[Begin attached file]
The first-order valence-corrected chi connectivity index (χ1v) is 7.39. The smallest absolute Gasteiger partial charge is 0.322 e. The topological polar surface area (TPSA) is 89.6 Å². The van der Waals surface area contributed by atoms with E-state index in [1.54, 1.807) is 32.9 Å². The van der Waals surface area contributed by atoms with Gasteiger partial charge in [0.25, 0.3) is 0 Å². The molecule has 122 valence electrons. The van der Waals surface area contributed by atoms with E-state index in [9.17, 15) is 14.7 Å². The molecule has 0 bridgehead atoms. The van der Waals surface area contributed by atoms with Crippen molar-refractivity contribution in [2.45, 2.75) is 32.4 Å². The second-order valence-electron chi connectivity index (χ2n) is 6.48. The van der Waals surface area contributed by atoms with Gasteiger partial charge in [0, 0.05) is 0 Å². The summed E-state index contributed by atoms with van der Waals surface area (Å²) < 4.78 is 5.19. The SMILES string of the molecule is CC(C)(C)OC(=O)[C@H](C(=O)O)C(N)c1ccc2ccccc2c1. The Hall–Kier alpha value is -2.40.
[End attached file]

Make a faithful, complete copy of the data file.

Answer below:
The first-order valence-corrected chi connectivity index (χ1v) is 7.39. The smallest absolute Gasteiger partial charge is 0.322 e. The topological polar surface area (TPSA) is 89.6 Å². The van der Waals surface area contributed by atoms with E-state index in [1.54, 1.807) is 32.9 Å². The van der Waals surface area contributed by atoms with Gasteiger partial charge in [0.25, 0.3) is 0 Å². The molecule has 122 valence electrons. The van der Waals surface area contributed by atoms with E-state index in [9.17, 15) is 14.7 Å². The molecule has 0 bridgehead atoms. The van der Waals surface area contributed by atoms with Crippen molar-refractivity contribution in [2.45, 2.75) is 32.4 Å². The second-order valence-electron chi connectivity index (χ2n) is 6.48. The van der Waals surface area contributed by atoms with Gasteiger partial charge in [0, 0.05) is 0 Å². The summed E-state index contributed by atoms with van der Waals surface area (Å²) < 4.78 is 5.19. The SMILES string of the molecule is CC(C)(C)OC(=O)[C@H](C(=O)O)C(N)c1ccc2ccccc2c1. The Hall–Kier alpha value is -2.40.